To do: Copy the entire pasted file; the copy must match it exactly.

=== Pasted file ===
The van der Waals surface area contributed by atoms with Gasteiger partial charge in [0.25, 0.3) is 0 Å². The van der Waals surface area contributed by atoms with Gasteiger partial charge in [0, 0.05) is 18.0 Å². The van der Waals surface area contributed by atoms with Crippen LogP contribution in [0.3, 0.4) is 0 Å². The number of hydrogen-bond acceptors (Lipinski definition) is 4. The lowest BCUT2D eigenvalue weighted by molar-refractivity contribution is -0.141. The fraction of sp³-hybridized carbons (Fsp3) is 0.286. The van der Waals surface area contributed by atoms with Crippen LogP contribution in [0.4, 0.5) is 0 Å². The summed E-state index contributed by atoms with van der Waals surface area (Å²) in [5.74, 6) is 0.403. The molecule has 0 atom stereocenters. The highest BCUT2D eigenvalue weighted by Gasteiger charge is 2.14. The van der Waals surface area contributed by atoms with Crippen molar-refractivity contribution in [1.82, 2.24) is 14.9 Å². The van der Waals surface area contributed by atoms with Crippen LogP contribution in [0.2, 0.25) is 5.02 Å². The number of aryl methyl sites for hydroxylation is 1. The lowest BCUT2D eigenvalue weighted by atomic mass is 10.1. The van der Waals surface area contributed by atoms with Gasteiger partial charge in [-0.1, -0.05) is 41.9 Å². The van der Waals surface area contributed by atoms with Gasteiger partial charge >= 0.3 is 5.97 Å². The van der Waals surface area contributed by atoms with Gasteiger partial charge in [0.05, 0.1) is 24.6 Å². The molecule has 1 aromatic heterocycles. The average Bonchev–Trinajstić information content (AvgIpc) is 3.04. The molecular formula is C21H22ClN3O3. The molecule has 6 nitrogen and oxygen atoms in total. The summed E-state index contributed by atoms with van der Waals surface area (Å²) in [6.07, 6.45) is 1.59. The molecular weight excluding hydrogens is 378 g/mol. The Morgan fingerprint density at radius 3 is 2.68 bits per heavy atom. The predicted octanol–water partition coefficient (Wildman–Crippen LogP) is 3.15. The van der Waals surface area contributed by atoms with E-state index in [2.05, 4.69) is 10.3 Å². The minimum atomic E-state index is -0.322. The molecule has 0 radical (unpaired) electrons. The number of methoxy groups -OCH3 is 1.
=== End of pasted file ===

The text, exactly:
The van der Waals surface area contributed by atoms with Gasteiger partial charge in [0.25, 0.3) is 0 Å². The van der Waals surface area contributed by atoms with Gasteiger partial charge in [0, 0.05) is 18.0 Å². The van der Waals surface area contributed by atoms with Crippen LogP contribution in [0.3, 0.4) is 0 Å². The number of hydrogen-bond acceptors (Lipinski definition) is 4. The lowest BCUT2D eigenvalue weighted by molar-refractivity contribution is -0.141. The fraction of sp³-hybridized carbons (Fsp3) is 0.286. The van der Waals surface area contributed by atoms with Crippen LogP contribution in [0.4, 0.5) is 0 Å². The summed E-state index contributed by atoms with van der Waals surface area (Å²) in [5.74, 6) is 0.403. The molecule has 0 atom stereocenters. The highest BCUT2D eigenvalue weighted by Gasteiger charge is 2.14. The van der Waals surface area contributed by atoms with Crippen molar-refractivity contribution in [1.82, 2.24) is 14.9 Å². The van der Waals surface area contributed by atoms with Crippen LogP contribution in [0.2, 0.25) is 5.02 Å². The number of aryl methyl sites for hydroxylation is 1. The lowest BCUT2D eigenvalue weighted by atomic mass is 10.1. The van der Waals surface area contributed by atoms with Gasteiger partial charge in [-0.1, -0.05) is 41.9 Å². The van der Waals surface area contributed by atoms with Gasteiger partial charge >= 0.3 is 5.97 Å². The van der Waals surface area contributed by atoms with Gasteiger partial charge in [0.05, 0.1) is 24.6 Å². The molecule has 1 aromatic heterocycles. The average Bonchev–Trinajstić information content (AvgIpc) is 3.04. The molecular formula is C21H22ClN3O3. The molecule has 6 nitrogen and oxygen atoms in total. The summed E-state index contributed by atoms with van der Waals surface area (Å²) in [6.07, 6.45) is 1.59. The molecular weight excluding hydrogens is 378 g/mol. The Morgan fingerprint density at radius 3 is 2.68 bits per heavy atom. The predicted octanol–water partition coefficient (Wildman–Crippen LogP) is 3.15. The van der Waals surface area contributed by atoms with E-state index in [2.05, 4.69) is 10.3 Å². The minimum atomic E-state index is -0.322. The molecule has 0 radical (unpaired) electrons. The number of methoxy groups -OCH3 is 1.